All groups affiliated with the network could also utilize one specific method. The members would gather at least once a month to share a meal, socialize informally, and report to one another on their personal growth, community building, and political action efforts. Those reports might lead to discussion, or they might not. Merely putting such thoughts and feelings into words can be beneficial, especially if others are listening carefully.
How to structure these gatherings could become a focus of experimentation. By sharing the results of these experiments, a consensus about the best approach might emerge. But with newly forming groups, it would probably be best to start small with close, trusted friends and grow slowly. Sharing intimate feelings openly can be a delicate matter. It helps to have a safe haven. Meetings could be held in members’ homes, or a familiar community center. In a future essay, I’ll report on my research into what formats groups are currently using and share some ideas about other possible formats
What to call these groups is open for discussion. Terms that have been suggested so far include club, support group, support circle, and growth ring.
Each group would be free to do more than this monthly gathering. Members of some groups might engage together in social, recreational, cultural, political, or other activities. Network members could also gather occasionally for regional and national gatherings to share information and provide mutual support. But they would all have in common this one specific method: gathering at least monthly to share a meal, socialize informally, and report on their efforts. This shared experience could help build a sense of community across the network.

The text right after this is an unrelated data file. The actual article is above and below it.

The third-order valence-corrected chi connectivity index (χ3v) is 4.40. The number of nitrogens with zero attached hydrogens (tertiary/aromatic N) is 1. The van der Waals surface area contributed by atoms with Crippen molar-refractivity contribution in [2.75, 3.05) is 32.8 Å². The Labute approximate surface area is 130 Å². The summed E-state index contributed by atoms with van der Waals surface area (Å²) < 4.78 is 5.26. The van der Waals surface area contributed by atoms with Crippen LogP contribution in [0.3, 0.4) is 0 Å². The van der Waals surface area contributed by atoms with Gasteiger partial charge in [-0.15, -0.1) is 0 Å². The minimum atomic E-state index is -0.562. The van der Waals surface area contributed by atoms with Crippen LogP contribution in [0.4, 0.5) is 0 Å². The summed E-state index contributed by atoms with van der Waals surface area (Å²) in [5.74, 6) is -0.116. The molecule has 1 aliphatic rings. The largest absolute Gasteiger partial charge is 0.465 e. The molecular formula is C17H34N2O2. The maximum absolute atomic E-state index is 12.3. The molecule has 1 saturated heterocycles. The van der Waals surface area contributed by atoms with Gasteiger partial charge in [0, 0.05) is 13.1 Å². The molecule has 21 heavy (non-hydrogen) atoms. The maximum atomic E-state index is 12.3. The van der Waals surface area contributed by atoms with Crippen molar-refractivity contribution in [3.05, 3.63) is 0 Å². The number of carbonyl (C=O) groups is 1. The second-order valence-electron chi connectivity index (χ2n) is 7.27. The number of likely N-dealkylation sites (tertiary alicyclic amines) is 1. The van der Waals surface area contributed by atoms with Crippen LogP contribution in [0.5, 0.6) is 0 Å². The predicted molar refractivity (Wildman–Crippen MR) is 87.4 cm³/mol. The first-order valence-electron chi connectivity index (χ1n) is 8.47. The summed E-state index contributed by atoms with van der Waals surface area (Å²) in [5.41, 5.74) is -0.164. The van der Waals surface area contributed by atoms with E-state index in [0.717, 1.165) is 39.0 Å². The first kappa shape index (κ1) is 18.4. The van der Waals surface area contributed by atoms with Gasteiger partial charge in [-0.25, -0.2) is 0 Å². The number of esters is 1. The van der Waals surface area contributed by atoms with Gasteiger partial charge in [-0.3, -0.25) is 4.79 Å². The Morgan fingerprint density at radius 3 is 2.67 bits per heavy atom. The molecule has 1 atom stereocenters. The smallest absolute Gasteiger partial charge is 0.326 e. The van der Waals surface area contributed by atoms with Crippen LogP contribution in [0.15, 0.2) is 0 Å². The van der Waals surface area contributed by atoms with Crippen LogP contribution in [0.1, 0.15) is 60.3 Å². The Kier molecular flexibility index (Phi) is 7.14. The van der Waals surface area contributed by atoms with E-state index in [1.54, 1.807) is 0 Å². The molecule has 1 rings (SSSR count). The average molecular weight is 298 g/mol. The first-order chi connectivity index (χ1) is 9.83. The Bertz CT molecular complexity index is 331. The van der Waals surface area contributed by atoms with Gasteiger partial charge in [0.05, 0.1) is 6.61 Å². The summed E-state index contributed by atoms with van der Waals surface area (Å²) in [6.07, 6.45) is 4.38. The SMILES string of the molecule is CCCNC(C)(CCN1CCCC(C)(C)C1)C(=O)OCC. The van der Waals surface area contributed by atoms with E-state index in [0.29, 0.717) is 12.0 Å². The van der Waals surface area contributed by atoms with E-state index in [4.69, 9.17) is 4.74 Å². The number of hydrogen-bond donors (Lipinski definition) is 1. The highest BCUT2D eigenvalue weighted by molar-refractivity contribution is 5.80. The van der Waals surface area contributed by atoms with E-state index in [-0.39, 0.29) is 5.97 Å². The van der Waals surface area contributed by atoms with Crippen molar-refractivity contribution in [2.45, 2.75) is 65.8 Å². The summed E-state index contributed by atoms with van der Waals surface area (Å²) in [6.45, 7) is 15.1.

How to describe this network is a dilemma. The word “holistic” seems most accurate, but it carries New Age connotations that are restrictive. And many groups use “transformation,” both personal and social. But transformation implies to change completely, and it seems to me that we become more who we really are, rather than becoming totally new. We may from time to time feel “like a new person,” but the use of that word “like” implies a metaphor, not the reality. And I believe it’s important to be precise. Moreover, defining transformation as our goal may drive away people who consider that goal to be too utopian. So “evolutionary growth” seems more accurate to me.
But that’s merely my opinion at the moment. I’m open to persuasion. If folks who affirm “transformation” form a national network or organization of the sort proposed here, I’ll likely be more than willing to support it. My bottom line is merely that any such effort clearly foster mutual support for personal growth, community building, and political action. To do that, it seems to me that such an effort needs to be explicit about its intent and offer members one or more specific user-friendly tools that they can easily use (without extensive training) to nurture personal and social change.
Until I discover a project of this sort that I can join, I’ll continue to discuss these ideas with people who are interested and experiment with methods that might help put these ideas into practice.